Thursday, October 18, 2007

Universal moral imperatives

I just finished packing for the Dean’s Scholars trip to Ft. Davis in west Texas to see the McDonald Observatory. We leave tomorrow afternoon and get back on Sunday. I’m taking a bus with 40-ish other Dean’s Scholars, mostly first years, since we got priority in signing up for the trip. It sounds like it should be really interesting. More on that when I get back.

Monday morning I went to Kealing Middle School, here in Austin, to meet my mentee for the first time. He is an extremely quiet and shy sixth grader there. You may remember that I signed up for this over a month ago and went to the training last Wednesday. It was an interesting experience. First, Kealing is huge for a middle school. I can understand a high school having several halls and more than one floor, but seeing that in a middle school was not expected. My mentee, himself, has apparently only spoken English for a few years (his first language is Spanish), which the mentor coordinator I talked to said might contribute to his shyness. I think he’s just shy and quiet, as what I could hear of his speaking was perfectly understandable. Obviously, my challenge will be to convince him to speak up and express himself more… I was thinking “more clearly”, or something like that, but convincing him to express himself at all will be an accomplishment. Definitely a fascinating little project.

Wednesday, in Research Methods, we had a new speaker, a criminal psychology specialist who has, in the last few years, become interested in what he calls “universal moral imperatives” and the ways societies justify breaking them. It was, naturally, a fascinating lecture for me. His initial explanation of what constituted a universal moral imperative was, I think, poorly worded, as he loosely defined it as “a moral principle that a society accepts by consensus to have no exceptions” and provided as an example the principle “that life is sacred and should be protected”. When he asked us who agreed with him that such things actually exist, only three people raised their hands. Actually, at the time, I was not one of them. I have previously hinted at the fact that all things have exceptions (did you read my post on “Conflict”? That was basically an entire discussion of exceptions to his example.), and I could not agree that such a plain principle could “have no exceptions”. I liked the idea, though, and really was interested in the rest of the lecture. This guy apparently got his start studying drug dealers and prison inmates. He acknowledged several times that he is “attracted to the margins” of society, and he also at one point commented that he doesn’t really know what that says about him but that he has to live with it, anyway. Interestingly, he was able to talk with great authority about his universal moral imperatives without seeming to give away any strong moral opinions of his own. Late in the lecture, after someone finally asked about some point of his contradicting the notion of the universal moral imperative (He provided us with many chances to question this; right from the beginning, even, his explanation of what constituted a universal moral imperative was flawed.), he explained that such moral imperatives should be seen more as ideals than as applicable principles. I wish he had started by explaining that, as the dichotomy between ideals and reality is a subject I have pondered at great length. I look forward to seeing where he goes with his next lecture.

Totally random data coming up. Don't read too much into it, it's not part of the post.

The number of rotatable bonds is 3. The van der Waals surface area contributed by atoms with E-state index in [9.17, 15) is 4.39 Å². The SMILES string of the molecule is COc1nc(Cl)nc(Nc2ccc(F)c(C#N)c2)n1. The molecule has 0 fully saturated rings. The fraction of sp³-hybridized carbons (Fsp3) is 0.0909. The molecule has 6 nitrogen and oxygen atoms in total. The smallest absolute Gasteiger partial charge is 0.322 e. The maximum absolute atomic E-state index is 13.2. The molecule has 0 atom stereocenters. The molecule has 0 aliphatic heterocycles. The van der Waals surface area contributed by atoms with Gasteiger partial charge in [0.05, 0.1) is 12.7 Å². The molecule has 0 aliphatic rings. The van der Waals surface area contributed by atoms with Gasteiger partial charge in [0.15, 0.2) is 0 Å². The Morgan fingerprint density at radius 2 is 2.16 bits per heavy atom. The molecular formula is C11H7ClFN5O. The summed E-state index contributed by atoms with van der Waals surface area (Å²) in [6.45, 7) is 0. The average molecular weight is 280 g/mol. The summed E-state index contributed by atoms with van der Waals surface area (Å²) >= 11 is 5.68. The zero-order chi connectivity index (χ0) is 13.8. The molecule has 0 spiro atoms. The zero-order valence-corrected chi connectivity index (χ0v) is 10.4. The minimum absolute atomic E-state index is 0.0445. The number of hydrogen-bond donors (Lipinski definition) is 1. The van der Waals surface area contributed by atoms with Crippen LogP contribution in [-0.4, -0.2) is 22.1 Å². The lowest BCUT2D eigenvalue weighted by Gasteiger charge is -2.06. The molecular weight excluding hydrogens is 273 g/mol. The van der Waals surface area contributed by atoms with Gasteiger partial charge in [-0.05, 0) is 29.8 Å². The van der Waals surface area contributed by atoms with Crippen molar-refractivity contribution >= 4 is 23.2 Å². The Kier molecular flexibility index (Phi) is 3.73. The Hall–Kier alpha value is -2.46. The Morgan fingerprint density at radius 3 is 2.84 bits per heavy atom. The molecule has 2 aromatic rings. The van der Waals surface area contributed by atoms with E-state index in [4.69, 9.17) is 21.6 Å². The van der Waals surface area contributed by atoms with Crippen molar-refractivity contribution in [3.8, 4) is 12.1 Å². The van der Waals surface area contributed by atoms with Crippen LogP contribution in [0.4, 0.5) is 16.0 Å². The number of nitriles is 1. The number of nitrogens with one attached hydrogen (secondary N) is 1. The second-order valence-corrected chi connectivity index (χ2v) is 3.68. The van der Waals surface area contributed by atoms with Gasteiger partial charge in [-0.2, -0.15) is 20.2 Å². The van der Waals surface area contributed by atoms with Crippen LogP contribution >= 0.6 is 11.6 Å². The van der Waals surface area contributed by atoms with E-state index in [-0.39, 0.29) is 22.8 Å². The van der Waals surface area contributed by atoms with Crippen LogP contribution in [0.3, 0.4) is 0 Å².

We had our second physics midterm Wednesday evening. It kind of snuck up on us, as the professor didn’t mention it at all before Monday. It was no big deal, though. The test was much easier than the worst of the problems we did in class earlier this week (some of which were really impressive) and some of its questions looked very similar to recent homework problems. We’ll be having the rest of our “second midterm”s over the next two weeks.

North Texas BEST Game Day is this Saturday. It sounds like I was about right; the team has practiced a lot this week and they sound like they are scoring well enough to have very good odds at getting into the final round. Since this is a robotics contest, rather than wishing them luck, I’ll wish them skill and cleverness.

Nothing really profound is coming to me in the insight department right now, just a bunch of unresolved thoughts and fragments of thoughts. I’m going to have to start digging a little deeper to really keep this up, as I’ve gone over most of my biggest thoughts already. As always, though, I welcome any comments you might have on mentoring, universal moral imperatives, life in general, or anything else.


Caitlin Whatever said...

I go to Kealing, and it's really kind of tiny. It's two floors with a new wing. small.

One For Logic said...

You think so? It's at least way bigger than most middle schools where I come from.